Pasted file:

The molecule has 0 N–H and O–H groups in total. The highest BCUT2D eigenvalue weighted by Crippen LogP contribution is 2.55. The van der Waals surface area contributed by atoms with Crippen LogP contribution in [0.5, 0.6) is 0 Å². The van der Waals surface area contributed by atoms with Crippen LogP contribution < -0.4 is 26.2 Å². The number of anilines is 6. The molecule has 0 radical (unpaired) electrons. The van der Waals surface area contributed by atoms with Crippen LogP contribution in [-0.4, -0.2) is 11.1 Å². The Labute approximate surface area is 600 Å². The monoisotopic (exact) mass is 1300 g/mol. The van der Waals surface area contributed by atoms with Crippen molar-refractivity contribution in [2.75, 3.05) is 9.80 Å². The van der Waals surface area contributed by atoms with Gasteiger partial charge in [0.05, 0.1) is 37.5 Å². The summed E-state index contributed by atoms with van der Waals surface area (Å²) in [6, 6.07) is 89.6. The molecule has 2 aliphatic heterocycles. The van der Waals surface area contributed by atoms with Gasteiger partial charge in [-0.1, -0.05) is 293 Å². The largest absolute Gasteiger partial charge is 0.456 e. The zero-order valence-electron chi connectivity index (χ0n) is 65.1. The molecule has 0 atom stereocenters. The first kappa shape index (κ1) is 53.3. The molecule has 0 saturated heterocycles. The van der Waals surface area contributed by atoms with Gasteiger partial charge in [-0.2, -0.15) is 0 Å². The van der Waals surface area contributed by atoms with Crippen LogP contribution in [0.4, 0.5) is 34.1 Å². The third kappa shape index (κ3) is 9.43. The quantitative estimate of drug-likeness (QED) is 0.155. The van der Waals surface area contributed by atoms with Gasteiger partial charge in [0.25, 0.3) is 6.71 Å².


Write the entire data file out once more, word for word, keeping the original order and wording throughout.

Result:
The molecule has 0 N–H and O–H groups in total. The highest BCUT2D eigenvalue weighted by Crippen LogP contribution is 2.55. The van der Waals surface area contributed by atoms with Crippen LogP contribution in [0.5, 0.6) is 0 Å². The van der Waals surface area contributed by atoms with Crippen LogP contribution < -0.4 is 26.2 Å². The number of anilines is 6. The molecule has 0 radical (unpaired) electrons. The van der Waals surface area contributed by atoms with Crippen LogP contribution in [-0.4, -0.2) is 11.1 Å². The Labute approximate surface area is 600 Å². The monoisotopic (exact) mass is 1300 g/mol. The van der Waals surface area contributed by atoms with Crippen molar-refractivity contribution in [2.75, 3.05) is 9.80 Å². The van der Waals surface area contributed by atoms with Gasteiger partial charge in [0.05, 0.1) is 37.5 Å². The summed E-state index contributed by atoms with van der Waals surface area (Å²) in [6, 6.07) is 89.6. The molecule has 2 aliphatic heterocycles. The van der Waals surface area contributed by atoms with Gasteiger partial charge in [-0.1, -0.05) is 293 Å². The largest absolute Gasteiger partial charge is 0.456 e. The zero-order valence-electron chi connectivity index (χ0n) is 65.1. The molecule has 0 atom stereocenters. The first kappa shape index (κ1) is 53.3. The molecule has 0 saturated heterocycles. The van der Waals surface area contributed by atoms with Gasteiger partial charge in [-0.2, -0.15) is 0 Å². The van der Waals surface area contributed by atoms with Crippen LogP contribution in [0.4, 0.5) is 34.1 Å². The third kappa shape index (κ3) is 9.43. The quantitative estimate of drug-likeness (QED) is 0.155. The van der Waals surface area contributed by atoms with Gasteiger partial charge in [0.25, 0.3) is 6.71 Å².